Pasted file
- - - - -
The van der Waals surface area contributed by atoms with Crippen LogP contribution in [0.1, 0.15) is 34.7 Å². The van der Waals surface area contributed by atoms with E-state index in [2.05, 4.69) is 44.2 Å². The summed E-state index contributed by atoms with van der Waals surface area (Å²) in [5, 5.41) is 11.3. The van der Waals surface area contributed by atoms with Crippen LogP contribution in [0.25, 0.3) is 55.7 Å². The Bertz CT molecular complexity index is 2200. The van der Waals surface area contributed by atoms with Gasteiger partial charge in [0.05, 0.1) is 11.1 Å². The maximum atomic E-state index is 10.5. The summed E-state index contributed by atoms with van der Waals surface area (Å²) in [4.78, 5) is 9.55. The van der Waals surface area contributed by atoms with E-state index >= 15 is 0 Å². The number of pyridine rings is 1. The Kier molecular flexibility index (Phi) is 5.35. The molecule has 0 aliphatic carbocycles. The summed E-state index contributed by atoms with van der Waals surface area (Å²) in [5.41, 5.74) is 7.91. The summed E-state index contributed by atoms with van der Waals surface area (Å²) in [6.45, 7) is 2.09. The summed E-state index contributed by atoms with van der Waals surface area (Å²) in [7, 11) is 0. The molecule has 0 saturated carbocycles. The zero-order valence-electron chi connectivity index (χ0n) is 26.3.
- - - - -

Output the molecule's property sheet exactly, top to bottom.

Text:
The van der Waals surface area contributed by atoms with Crippen LogP contribution in [0.1, 0.15) is 34.7 Å². The van der Waals surface area contributed by atoms with E-state index in [2.05, 4.69) is 44.2 Å². The summed E-state index contributed by atoms with van der Waals surface area (Å²) in [5, 5.41) is 11.3. The van der Waals surface area contributed by atoms with Crippen LogP contribution in [0.25, 0.3) is 55.7 Å². The Bertz CT molecular complexity index is 2200. The van der Waals surface area contributed by atoms with Gasteiger partial charge in [0.05, 0.1) is 11.1 Å². The maximum atomic E-state index is 10.5. The summed E-state index contributed by atoms with van der Waals surface area (Å²) in [4.78, 5) is 9.55. The van der Waals surface area contributed by atoms with E-state index >= 15 is 0 Å². The number of pyridine rings is 1. The Kier molecular flexibility index (Phi) is 5.35. The molecule has 0 aliphatic carbocycles. The summed E-state index contributed by atoms with van der Waals surface area (Å²) in [5.41, 5.74) is 7.91. The summed E-state index contributed by atoms with van der Waals surface area (Å²) in [6.45, 7) is 2.09. The summed E-state index contributed by atoms with van der Waals surface area (Å²) in [7, 11) is 0. The molecule has 0 saturated carbocycles. The zero-order valence-electron chi connectivity index (χ0n) is 26.3.